I went to a school board meeting last week and a media event broke out.
Of course, considering it was the first meeting of the Petaluma City Schools Board since the graduation that will live in infamy at Petaluma High School, the one where school officials pulled the plug on graduation speaker Lulabel Seitz, silencing her mid-speech, it wasn’t surprising that a politely passionate group of parents and students, with a few educators tossed in, would confront the five board members. Of course, the media had been informed in advance of the impending gathering, and four professional-looking television cameras one-eyed the proceedings, along with a plethora of cellphone cameras.
Since Seitz’s silencing on June 2, the incidence has, in the parlance of the day, gone viral. It has been given major play by many mainstream newspapers, including USA Today, and videos of the event have been featured by broadcast news stations from Rohnert Park to New York City.
It wasn’t just the unplugging of Seitz’s microphone that had people upset, it was also the topic she was beginning to discuss — sexual harassment and assault — perhaps the hottest topic this side of the Donald Trump-Kim Jong Un summit. The school valedictorian was in the midst of listing adversities that the members of the Class of 2018 had to overcome on their way to graduation, a list that included the October fires, a brief teacher’s strike and cutbacks to classes when she abruptly had her amplification stifled.
What she was about to say before the world went silent was “And even learning on a campus in which some people defend perpetrators of sexual assault and silence their victims, we didn’t let that drag us down.”
Later, we learned that she was speaking of herself.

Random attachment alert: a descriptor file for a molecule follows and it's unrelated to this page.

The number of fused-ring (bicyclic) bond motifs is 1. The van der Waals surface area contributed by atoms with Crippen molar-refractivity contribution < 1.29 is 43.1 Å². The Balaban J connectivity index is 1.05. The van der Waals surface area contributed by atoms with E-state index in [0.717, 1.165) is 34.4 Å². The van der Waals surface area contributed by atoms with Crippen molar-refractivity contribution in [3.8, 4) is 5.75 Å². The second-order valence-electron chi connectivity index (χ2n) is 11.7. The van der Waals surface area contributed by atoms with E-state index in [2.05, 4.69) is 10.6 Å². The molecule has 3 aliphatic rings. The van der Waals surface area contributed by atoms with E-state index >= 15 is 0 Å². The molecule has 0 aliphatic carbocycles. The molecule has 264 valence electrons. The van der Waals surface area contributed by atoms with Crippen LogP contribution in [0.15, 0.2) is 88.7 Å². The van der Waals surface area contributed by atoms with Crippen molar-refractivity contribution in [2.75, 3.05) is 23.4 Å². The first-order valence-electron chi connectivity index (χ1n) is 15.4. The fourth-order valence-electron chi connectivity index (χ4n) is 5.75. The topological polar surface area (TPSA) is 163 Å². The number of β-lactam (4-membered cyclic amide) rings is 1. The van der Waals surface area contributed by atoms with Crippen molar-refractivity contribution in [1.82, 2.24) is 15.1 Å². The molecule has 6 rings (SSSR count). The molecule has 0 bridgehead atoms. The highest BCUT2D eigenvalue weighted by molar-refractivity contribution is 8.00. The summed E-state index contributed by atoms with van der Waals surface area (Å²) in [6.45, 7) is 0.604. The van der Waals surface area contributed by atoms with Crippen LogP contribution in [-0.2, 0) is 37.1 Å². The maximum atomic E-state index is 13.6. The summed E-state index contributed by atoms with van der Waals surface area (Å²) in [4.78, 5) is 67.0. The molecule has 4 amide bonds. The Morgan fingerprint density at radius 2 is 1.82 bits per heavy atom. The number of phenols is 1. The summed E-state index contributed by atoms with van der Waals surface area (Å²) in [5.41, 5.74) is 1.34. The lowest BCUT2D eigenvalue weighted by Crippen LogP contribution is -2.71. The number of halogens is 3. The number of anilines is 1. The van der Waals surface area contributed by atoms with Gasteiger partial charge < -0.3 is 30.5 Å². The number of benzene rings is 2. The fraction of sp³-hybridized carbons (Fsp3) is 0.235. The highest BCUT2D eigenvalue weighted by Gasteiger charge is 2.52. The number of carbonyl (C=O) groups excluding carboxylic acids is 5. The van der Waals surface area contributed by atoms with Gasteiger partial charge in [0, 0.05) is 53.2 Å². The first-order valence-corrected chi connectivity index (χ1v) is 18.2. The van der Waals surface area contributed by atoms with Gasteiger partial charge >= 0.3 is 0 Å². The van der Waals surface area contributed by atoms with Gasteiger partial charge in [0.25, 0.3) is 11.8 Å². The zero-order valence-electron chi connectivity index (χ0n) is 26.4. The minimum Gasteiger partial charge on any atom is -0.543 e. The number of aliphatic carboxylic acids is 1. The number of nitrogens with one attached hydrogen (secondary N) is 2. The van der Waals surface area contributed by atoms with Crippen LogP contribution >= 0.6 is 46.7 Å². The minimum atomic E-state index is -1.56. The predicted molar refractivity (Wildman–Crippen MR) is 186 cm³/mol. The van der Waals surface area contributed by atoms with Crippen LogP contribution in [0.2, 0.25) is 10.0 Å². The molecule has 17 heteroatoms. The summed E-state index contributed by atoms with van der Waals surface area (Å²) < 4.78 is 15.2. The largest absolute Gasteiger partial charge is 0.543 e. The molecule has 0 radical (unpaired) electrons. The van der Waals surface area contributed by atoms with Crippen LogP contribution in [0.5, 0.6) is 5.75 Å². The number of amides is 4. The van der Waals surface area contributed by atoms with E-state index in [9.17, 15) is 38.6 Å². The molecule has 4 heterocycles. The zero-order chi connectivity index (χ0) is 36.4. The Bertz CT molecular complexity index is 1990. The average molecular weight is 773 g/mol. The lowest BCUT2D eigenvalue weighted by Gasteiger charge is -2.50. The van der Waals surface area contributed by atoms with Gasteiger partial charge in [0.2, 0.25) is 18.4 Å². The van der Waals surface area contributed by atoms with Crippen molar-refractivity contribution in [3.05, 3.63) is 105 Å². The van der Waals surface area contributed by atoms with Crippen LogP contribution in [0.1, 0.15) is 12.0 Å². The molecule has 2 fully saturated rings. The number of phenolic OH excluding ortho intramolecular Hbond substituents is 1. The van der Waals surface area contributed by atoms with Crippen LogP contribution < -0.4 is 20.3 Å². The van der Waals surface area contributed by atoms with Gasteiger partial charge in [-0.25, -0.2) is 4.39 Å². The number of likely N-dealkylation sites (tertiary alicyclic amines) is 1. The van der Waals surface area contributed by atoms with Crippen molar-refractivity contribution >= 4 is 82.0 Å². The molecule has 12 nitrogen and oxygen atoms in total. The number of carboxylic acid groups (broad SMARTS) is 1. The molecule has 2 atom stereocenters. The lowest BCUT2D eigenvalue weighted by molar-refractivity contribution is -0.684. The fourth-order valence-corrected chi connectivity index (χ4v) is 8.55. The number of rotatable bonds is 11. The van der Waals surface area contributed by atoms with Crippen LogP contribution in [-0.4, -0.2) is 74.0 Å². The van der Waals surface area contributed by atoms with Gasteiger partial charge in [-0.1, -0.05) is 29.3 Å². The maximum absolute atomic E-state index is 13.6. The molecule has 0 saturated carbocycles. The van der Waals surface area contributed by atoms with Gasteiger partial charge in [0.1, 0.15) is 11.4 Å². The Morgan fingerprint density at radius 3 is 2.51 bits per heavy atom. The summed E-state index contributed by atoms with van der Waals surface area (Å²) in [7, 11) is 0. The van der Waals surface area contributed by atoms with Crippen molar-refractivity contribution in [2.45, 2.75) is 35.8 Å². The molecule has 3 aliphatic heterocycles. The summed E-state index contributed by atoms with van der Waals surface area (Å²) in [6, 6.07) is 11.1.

Ironically, it was the shutting down of the microphone that led to the spotlight being focused where it belongs, on the accusations of sexual misconduct and assaults on campus and how they are handled by the school administration.
Prior to graduation, all speakers had agreed to the review of their speeches by school administrators and understood that any variance would result in the turning off of the amplification. The rule makes some sense. What if, for example, a speaker went off script to advocate for segregation of the school campus?
Seitz had every right, even an obligation, to speak out on any issue, especially one as important as sexual harassment or assault. Whether she had the right to break district rules and use the graduation ceremony as a platform to express those views is another question.
What is obvious is that the decision to turn off her microphone amplified her words to a volume that was heard well beyond the Petaluma High School campus.
The issue she raised is a serious one. It is not known at this time how pervasive sexual harassment and/or assault is on Petaluma secondary school campuses. One incident is one too many. The issue needs to be addressed.
Two other female students, one in tears, told the school board last week about their own experiences. Citing privacy laws, school officials and the Petaluma Police have refused to discuss any specific incident.
That’s fine, but the community has the right to know if there is a problem on our school campuses, what is being done about it, what policies are in place and what changes need and will be made.